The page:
May 16, 2010

International Trade
The advantages of trade are obvious when we progress from The Robinson Crusoe situation to trade between two people. There is an immediate opportunity to benefit from specialization and trade. The advantages increase greatly as the size of the market increases, either in geographic area or population. If you divided the world in half, no matter how you placed the dividing line, each half would still have an advantage in providing certain raw materials or crops. Even on such a large scale, everyone would be more prosperous if there was trade between those two halves.
Why, then, should we want to limit trade between countries? The answers are all about politics, power, and war.
Nationalism is the religion of government. We must be loyal to our country, “give our business” (trade) to our countrymen, and live independent of those foreigners. If we let ourselves become dependent on trade, a blockade might leave us helpless in time of war, especially if the war is with our trading partners.
The reasons countries go to war are many, but too often it is for one country to gain access to raw materials or other natural advantages which that country lacks. The irony of this is that free trade gives everyone everywhere access to all that the Earth has to offer.
The fallacy of mercantilism is an attempt of the government of one country to get rich at the expense of other countries. They do this with subsidies for exports and tariffs or quotas for imports to build up reserves of money within the country. This doesn’t work, but the interference with the free market reduces trade and the welfare of all people of all countries.
With nearly every country having its own national monetary system and central bank, some countries often embark on deliberate inflation to increase exports and reduce imports. This is just another foolish version of mercantilism.
There is no economic justification for interfering with international free trade. It’s all about politics.
Recent years have seen lots of international negotiations to make free trade agreements. These negotiations take the form of, “We’ll reduce our farm subsidy on cotton by 40% if you’ll reduce your import tariff on wheat by 60%”. There are no proposals on the table for completely free trade. Why? Politics. I don’t want to lose the votes of cotton farmers unless I can gain the votes of the wheat farmers by doing it.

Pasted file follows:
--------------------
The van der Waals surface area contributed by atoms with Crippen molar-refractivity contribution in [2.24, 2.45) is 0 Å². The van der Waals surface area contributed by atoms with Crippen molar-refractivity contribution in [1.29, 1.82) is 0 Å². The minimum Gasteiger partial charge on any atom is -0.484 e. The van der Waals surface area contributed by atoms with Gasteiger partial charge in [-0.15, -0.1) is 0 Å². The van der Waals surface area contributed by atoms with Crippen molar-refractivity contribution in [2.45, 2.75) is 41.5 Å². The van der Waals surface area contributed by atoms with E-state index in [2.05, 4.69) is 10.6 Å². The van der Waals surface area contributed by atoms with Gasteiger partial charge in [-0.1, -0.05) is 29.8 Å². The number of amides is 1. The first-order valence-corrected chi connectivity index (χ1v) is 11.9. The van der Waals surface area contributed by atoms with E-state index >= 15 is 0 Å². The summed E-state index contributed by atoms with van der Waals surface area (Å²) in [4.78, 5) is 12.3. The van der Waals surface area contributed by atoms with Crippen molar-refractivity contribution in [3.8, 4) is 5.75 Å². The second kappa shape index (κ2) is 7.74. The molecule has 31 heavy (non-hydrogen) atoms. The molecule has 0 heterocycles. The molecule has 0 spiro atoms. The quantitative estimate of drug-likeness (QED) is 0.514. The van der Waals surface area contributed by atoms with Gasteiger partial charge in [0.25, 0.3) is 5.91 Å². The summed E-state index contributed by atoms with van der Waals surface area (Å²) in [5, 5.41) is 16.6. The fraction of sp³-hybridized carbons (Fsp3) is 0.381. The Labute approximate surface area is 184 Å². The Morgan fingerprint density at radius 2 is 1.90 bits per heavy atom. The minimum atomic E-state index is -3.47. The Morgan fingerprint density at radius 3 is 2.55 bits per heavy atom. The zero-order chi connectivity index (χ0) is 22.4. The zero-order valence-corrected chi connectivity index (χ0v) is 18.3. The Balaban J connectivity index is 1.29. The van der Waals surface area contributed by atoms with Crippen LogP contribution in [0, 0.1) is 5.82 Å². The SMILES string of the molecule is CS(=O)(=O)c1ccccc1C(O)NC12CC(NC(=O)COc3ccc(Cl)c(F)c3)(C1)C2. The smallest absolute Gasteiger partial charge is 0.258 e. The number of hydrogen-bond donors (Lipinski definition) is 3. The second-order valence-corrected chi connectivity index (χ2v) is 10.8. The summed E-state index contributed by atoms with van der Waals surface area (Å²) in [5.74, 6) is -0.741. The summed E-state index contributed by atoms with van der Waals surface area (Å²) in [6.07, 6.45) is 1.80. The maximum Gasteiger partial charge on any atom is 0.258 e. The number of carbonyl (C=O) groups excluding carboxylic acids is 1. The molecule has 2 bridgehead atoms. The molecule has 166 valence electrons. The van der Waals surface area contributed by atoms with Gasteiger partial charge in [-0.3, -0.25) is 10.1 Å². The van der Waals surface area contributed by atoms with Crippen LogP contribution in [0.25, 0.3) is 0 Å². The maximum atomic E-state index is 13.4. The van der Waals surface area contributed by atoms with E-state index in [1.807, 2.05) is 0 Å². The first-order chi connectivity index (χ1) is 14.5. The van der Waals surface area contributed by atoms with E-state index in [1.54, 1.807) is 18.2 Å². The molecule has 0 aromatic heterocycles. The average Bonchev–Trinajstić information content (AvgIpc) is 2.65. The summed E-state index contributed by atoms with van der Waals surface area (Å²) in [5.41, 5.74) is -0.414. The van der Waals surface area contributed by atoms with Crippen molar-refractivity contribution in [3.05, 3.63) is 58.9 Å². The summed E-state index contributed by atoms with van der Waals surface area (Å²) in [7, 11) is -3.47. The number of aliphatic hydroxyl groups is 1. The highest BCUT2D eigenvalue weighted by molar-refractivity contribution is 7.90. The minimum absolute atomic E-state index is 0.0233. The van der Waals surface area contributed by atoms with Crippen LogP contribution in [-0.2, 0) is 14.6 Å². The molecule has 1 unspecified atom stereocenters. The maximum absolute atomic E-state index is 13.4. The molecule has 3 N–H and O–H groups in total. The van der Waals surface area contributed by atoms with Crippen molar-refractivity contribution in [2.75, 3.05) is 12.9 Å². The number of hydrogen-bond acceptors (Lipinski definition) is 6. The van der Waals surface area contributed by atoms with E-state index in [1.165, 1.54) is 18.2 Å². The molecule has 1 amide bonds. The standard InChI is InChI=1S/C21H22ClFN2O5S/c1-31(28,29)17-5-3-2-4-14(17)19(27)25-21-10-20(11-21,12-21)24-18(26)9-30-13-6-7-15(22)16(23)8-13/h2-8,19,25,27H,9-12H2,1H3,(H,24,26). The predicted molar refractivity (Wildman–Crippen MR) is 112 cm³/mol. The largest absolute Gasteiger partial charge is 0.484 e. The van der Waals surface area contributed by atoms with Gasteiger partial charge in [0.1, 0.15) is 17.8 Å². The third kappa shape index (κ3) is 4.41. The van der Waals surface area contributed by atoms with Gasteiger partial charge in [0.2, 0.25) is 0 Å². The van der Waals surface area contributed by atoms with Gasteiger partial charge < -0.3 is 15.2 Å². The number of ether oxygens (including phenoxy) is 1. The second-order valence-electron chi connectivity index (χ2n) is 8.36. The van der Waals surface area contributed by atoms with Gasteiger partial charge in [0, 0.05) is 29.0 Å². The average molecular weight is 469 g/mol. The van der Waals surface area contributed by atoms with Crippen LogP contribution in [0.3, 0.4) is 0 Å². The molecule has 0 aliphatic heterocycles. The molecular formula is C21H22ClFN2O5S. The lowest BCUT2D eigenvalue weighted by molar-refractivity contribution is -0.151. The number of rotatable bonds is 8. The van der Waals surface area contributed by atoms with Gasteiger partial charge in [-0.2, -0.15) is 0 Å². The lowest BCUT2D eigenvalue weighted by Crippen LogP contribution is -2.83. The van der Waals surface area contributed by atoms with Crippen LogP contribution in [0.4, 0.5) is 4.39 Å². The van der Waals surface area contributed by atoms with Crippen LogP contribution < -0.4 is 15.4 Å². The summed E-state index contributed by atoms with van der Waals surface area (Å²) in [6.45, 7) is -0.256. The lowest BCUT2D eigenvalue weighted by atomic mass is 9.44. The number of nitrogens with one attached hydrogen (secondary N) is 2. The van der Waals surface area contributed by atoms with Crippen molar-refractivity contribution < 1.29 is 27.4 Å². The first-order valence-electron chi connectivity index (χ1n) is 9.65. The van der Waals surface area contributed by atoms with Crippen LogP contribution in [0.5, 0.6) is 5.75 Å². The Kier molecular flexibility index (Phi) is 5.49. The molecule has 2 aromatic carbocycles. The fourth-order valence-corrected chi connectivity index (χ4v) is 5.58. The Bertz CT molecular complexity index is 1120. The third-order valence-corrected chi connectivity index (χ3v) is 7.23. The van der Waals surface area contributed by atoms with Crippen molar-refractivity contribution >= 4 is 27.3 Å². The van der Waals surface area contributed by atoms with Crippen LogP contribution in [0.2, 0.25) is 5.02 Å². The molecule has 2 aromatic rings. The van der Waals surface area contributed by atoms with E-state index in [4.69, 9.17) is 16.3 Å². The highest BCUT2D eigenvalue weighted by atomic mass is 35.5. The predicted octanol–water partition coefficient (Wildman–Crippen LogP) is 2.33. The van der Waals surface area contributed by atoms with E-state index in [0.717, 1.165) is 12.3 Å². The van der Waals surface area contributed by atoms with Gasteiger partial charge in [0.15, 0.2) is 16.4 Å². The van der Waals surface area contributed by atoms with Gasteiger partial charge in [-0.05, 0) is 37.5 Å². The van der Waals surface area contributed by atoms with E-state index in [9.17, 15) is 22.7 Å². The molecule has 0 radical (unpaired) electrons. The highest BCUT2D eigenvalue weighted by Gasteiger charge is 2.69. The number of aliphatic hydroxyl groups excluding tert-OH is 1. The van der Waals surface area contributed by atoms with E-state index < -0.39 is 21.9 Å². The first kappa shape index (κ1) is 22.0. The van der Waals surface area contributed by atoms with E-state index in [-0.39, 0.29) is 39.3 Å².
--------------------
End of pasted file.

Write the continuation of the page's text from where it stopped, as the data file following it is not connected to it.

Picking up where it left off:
What would happen if one country, say the USA, would declare itself a free trade area with no subsidies, tariffs, or quotas? I believe this would quickly make us even more prosperous than we already are. Let’s think about it.
Of course, the wheat growers, cotton growers, steel smelters, and all others sheltered by trade restrictions, would lose their shelters. They would either have to drastically improve their productivity or go out of business. They would have to find some other field of business to earn a living, something in which the USA has an advantage. But there would be the means to give them employment, because the American taxpayers, relieved of the tax burdens which had protected those now unemployed, would have the extra money to spend on other goods which would provide new employment for the unemployed farmers and steelworkers.
What of trade with other countries which sheltered certain products or industries? This wouldn’t cost the American consumers any more than it had, and in many cases taxpayers in other countries would be subsidizing sales of some products to the benefit of American consumers. That’s a case where our gain and their loss.
All of the problems in international trade stem from mercantilist thinking: the fallacy that exports are good and imports are bad. All of these interventions, subsidies, protective tariffs, and import quotas, are designed to protect producers at the expense of consumers in their own country. Since the end purpose of all economic activity is consumption, and we are all consumers, these government interventions do more harm than good to their own people, and add strains to our international relations.
Perhaps if one country tried truly free international trade, the benefits would be obvious and other countries would follow suit, until we had free world trade. The whole world would be more prosperous. As a side effect, wars would be much less likely.
Totally free trade should include free movement of people to any country they cared to move to. Most cultures today, however, are not ready to extend that freedom. There would possibly be cultural friction, with people of diverse cultures and languages thronging to the most advantaged countries. Economically, though, everyone would benefit. They wouldn’t “take jobs” because their earnings when spent would increase demand and create jobs. Even when they send their earnings to family in the “old country” the balance of trade will bring it back to the USA.
As to cultural friction, I believe that would give us the advantages of the “melting pot” in America 100 years ago, and that would further reduce the likelihood of war.


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